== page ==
10 October 2008

Reflections on Scala

In my professional programming career, I have been a mostly object-oriented programmer, programming in C#, Java, Python, and C++. Throughout this time, though, I researched functional programming languages from Scheme to Haskell. While I was frequently fascinated by them and they definitely stretched my mind, I never found them to be as practically usable as the relatively new language Scala.

Scala describes itself as a fusion of object-oriented and functional programming languages, and while that is true, it certainly does not give the language justice. Scala has let me leverage my familiarity with object-oriented languages like C# and Java, but add in functional elements as I go along. This has been great for me since I am most comfortable developing real-world applications in an object-oriented style, as I suspect most professional developers are these days. After I have the basics of my program done in an object-oriented style, I can start adding in more functional features. I have never found a language that makes this easier.

To me, the biggest stumbling block for programmers new to Scala is that most of the official documentation describes Scala's functional features very well, but lacks in depth discussions on how to transition to Scala from an object-oriented background. My advice if you are new to Scala and you're an object-oriented developer, learn how to program Scala in a object-oriented way first, then add in functional stuff.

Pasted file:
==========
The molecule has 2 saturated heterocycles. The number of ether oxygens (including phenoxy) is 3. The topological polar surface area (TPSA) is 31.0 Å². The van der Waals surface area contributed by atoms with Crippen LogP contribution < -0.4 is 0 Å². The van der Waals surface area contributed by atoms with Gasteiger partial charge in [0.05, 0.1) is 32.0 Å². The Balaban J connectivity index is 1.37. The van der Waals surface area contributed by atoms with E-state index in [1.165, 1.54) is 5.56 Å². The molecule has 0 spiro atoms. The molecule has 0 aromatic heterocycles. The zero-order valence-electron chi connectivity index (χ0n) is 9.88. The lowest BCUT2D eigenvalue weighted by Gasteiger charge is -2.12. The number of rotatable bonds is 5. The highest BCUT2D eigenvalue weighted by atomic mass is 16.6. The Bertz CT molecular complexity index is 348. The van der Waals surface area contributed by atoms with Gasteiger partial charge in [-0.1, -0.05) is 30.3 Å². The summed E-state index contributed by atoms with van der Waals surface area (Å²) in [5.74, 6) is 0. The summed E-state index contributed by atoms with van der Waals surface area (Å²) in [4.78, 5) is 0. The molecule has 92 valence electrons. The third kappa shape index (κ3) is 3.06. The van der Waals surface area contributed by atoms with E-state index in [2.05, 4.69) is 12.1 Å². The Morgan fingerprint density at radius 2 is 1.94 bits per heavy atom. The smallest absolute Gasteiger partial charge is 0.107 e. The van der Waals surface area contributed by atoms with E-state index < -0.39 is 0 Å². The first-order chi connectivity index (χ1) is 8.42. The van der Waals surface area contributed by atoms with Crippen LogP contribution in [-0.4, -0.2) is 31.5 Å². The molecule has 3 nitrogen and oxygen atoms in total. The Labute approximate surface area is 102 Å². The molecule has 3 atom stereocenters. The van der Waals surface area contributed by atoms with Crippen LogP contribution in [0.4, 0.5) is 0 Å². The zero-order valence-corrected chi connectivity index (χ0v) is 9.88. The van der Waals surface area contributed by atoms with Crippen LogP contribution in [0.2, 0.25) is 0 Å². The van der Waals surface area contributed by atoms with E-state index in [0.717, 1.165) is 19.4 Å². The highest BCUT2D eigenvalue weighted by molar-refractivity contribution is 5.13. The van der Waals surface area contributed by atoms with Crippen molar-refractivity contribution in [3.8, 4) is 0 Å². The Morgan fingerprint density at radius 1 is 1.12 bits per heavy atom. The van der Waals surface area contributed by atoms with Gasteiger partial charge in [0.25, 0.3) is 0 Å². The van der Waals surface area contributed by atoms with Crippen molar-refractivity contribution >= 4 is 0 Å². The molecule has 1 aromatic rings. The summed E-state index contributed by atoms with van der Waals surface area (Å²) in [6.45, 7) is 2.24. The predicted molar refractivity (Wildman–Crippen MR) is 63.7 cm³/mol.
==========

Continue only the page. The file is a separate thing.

Finally, I have tried two IDE plugins that offer Scala support: one for Eclipse and one for NetBeans. Of the two, I find NetBeans to be more stable, faster, and better able to deal with Scala syntax than Eclipse. There are definitely still some bugs for them to solve, but I'll be sticking with the NetBeans plugin for my Scala development in the near term.


fogus said...

I have finally got some buy-in to use Scala at my workplace... I am looking forward to the experience.

Nice post.

Kristian Domagala said...

I certainly found that taking an in-depth detour into Haskell helped me to understand and appreciate Scala's functional aspects a lot more. Mind you, it also had the effect of pointing out Scala's inefficiencies in this area when I returned to the language.

I've had problems with both Eclipse and IntelliJ's Scala support, though I get the feeling it's due to the way we're using the language. I don't think I'm quite ready to have another go at NetBeans yet, but it's interesting to hear that you've had some relative success with it.